The Week Explained: Overconfidence
Hedge fund managers often regard themselves as the masters of the fund management universe.
So how do these financial wizards shape up? Results are now in for last year's hedge fund managers' performance from the Chicago-based Hedge Fund Research. They show that overall returns from hedge funds were a modest 6.2 per cent, compared with the 11.4 median return reflected in the FTSE All World equity and the Barclays Global Aggregate bond indices, as reported in the Financial Times.
Over the past five years hedge fund managers failed to reach the industry's normal target of returns of 3 per cent to 4 per cent above Libor, reported the FT with reference to Hedge Fund Research data.
There are many explanations for this lacklustre performance but one of the more compelling comes from research by the Edinburgh and Warwick business school academics Arman Eshraghi and Richard Taffler*. They surveyed actively managed US equity funds in the period 2003-09 and found that, "excessive overconfidence is associated, to a large extent, with diminished future investment returns in the 12 months following publication of the annual report. This effect is robust across different investment styles, although it appears to be stronger among growth-oriented funds. A closer investigation reveals an inverted-U relationship between fund manager overconfidence and subsequent investment performance."
What the academics are saying is these fund managers got far too cocky about their abilities following a run of success, which led them to make poor subsequent investment decisions.
Eshraghi and Taffler developed three proxies for measuring overconfidence. This involved using diction software to find language in the fund manager's reports for identifying optimism, excessive certainty and self-reference. The concept of optimism is generally understood as being "language endorsing some person, group, concept or event or highlighting their positive entailments".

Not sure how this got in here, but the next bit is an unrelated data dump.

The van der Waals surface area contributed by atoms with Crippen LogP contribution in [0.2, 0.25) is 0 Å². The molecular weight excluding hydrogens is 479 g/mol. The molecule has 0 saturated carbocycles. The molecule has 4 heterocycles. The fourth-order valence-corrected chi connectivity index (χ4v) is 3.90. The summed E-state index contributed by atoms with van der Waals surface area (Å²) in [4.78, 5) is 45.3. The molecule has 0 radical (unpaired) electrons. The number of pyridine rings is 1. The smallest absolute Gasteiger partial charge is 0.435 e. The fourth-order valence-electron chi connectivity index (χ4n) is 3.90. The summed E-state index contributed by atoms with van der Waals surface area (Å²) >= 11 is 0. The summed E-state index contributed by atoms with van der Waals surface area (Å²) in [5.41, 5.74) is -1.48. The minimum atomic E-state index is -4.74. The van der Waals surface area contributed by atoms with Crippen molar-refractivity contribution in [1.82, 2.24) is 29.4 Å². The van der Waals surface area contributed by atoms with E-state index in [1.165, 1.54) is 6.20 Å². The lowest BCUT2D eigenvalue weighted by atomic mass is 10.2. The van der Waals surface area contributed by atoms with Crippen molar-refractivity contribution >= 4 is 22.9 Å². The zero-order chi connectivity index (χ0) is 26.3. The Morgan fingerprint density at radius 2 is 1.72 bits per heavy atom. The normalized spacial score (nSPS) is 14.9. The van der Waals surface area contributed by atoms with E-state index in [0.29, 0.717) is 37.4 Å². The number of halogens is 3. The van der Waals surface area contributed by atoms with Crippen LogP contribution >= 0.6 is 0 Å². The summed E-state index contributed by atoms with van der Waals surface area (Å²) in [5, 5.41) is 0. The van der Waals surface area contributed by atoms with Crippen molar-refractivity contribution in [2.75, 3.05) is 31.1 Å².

The researchers looked for high use of words known as self-reference, namely expressions such as I, me, mine, us and ours.
They also searched managers' reports for language indicating ambiguity or pessimism.
There are some problems here, not least the fact that managers' reports hardly represent the sum total of their thought process and there is a danger that writing style can be confused with substance. There is also the issue of how to tell between normal confidence and overconfidence.
However there are clearly some valuable indicators here and the methodology used by the authors makes their findings quantifiable.
Investment psychology is not an exact science; at best it provides valuable insight not only into why markets have performed but also into how they are likely to perform in future. As an example Eshraghi and Taffler suggest that a practical use for their research is to short funds run by overconfident managers.
Optimists may believe local fund managers are less prone to overconfidence than the US-based managers in this study. However, the hedge fund managers I have met at gatherings were not overly burdened with self-doubt.
One reason why the study focused on America is that US fund managers are more likely to make their investment reports public. It would be helpful if more of that happened here because it would give investors searching for fund managers a better opportunity to understand the people who might be looking after their money.
Interestingly, the European Union is working on a directive to govern the work of occupational pension funds, which, among other matters, compels fund managers to provide a full account of the past performance of their products. It's no surprise that fund providers are fighting this tooth and nail.
* Fund Manager Overconfidence and Investment Performance: Evidence from Mutual Funds